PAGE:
To prescribe solutions that that will remain relevant in the long term, climate change consideration also need to be part of an engineering solution. This may be in the form of mitigating the risk of likely adverse impacts of climate change on a project or leveraging on benefits that may accrue from the resilience enhancing impacts of a project.
3.5 Economic Aspects
An irrigation project qualifies to have been “engineered” when it can meet the objectives for which it was conceived. Irrigation projects are either meant to respond to a social need or economic need. When irrigation is conceptualized to deliver some desired social outcome such as food security, food self- sufficiency, poverty alleviation or reduction, employment creation, among others, the economic viability of the enterprise is of critical importance to the long term sustainability. Indeed, if its long term sustainability cannot be guaranteed, then a solution has not been found to deliver the desired objective.
In review of the requirement, an engineering solution for an irrigation enterprise that has a social goal needs to be subjected to economic evaluation to determine its sustainability over the long term. For projects with potential for significantly high multiplier effect on other sectors of the economy, Economic Internal Rates of Return of as low as 8% maybe acceptable as a measure of economic viability.
Measures of economic viability need to be supported by current market research that reflects realistic current prices and sound projections that that take into account the time frames within which maximum productivity can be achieved. Programs that may lead top early realization of maximum productivity may need to be included if they will have the effect of making the project more viable.
3.6 Financial Aspects
When an irrigation project has a profit objective, then its financial viability becomes the determining factor for its viability and sustainability. This is because the enterprise will definitely be abandoned if it does not deliver the desired objectives. For community based projects, household income becomes the key measure of financial viability of the project. If the total of the target beneficiaries will be sufficient to meet their requirements in the project situation, then the project will be viable. If the with project situation does not deliver the desired total income levels at the household, then there is risk of abandonment of the enterprise for some more rewarding investments. In the case of a company or a firm, any project that does not promise to deliver desirable returns will be abandoned at the point this is noted.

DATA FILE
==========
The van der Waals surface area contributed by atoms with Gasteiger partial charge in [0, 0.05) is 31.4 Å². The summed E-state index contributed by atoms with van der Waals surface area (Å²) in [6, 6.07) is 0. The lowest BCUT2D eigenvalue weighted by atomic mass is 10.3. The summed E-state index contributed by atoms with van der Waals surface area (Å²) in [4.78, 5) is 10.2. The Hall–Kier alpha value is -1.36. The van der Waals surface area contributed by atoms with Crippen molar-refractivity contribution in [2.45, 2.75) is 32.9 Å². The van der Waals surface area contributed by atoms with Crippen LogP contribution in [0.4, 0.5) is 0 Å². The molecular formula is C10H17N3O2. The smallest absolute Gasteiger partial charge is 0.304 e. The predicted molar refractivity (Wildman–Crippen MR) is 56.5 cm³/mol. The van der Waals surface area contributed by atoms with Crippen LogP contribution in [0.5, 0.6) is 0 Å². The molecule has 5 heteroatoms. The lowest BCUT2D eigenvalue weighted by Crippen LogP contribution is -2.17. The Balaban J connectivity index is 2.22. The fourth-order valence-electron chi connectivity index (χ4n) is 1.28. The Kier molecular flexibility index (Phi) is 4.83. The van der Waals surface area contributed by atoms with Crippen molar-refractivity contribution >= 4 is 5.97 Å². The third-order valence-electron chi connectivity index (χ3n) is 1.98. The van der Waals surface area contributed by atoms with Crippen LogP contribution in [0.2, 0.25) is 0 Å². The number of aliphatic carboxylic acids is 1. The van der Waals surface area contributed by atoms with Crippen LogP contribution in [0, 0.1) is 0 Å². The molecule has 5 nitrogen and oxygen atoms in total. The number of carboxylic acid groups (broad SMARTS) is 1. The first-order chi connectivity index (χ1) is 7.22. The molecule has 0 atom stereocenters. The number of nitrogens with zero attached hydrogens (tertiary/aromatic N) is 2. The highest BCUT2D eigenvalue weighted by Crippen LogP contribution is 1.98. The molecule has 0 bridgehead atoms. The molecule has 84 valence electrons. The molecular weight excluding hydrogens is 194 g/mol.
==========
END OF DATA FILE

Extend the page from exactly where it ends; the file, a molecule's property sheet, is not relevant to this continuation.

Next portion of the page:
An engineer overseeing an irrigation project needs, therefore, to be alive to the financial demands of a project so that the solution he or she provides effectively responds and delivers this objectives. In order to do this, he needs to weave a logical thread through the various factors that have an influence on the project to inform the ultimate technical solution.
Considering the aspect that an engineer needs to put into consideration in order to deliver an irrigation system that responds to user requirements, skills that exceed those imparted through the formal education system are required. Of paramount importance is the skill of coordinating professionals from various fields to provide outputs of good quality to contribute to the formulation of a sound engineering solution. The second critical skill is that of balancing and linking the various inputs into a logical frame that represents the cause-effect relationships of the various inputs on each other which ultimately leads to an optimal engineering solution. The last useful skill is that of presentation of the findings and solutions in a manner that connects all these aspects into one aggregated project that demonstrates that the solution will effectively deliver the users’ or sponsors’ objectives.
In this way, the benefits of an irrigation project is optimized for the user or sponsor.
3.8 WAY FORWARD
In view of technological, social and legal advancements that have been made in Kenya, the engineer of today finds himself or herself in a situation, where every action or solution is open to question by an ever inquisitive public. For investments by the Government to achieve certain social objectives, the aspect of public participation and incorporation of the users’ views has become a constitutional demand. The consequences of poor, cosmetic or inappropriate public participation are indeed grave and, therefore, engineers will do well to build their capacities on this aspect of organizing and carrying out successful public participation as well as the skills to effectively interpret and use this input in providing user-friendly engineering solutions. Public input into engineering solutions should not be seen as interference in technical or professional matters by engineers, but as a critical input of a user so that the engineer may prescribe best fit for use as is their calling.
Investments by private individuals and firms are generally driven by a profit objective. The engineer of today needs to demonstrate a good grasp of the issues at play by appropriately advising such clients on the importance of these considerations since they are critical to the achievement of the clients’ objectives. The engineer of today is therefore, not just an engineer but a team leader.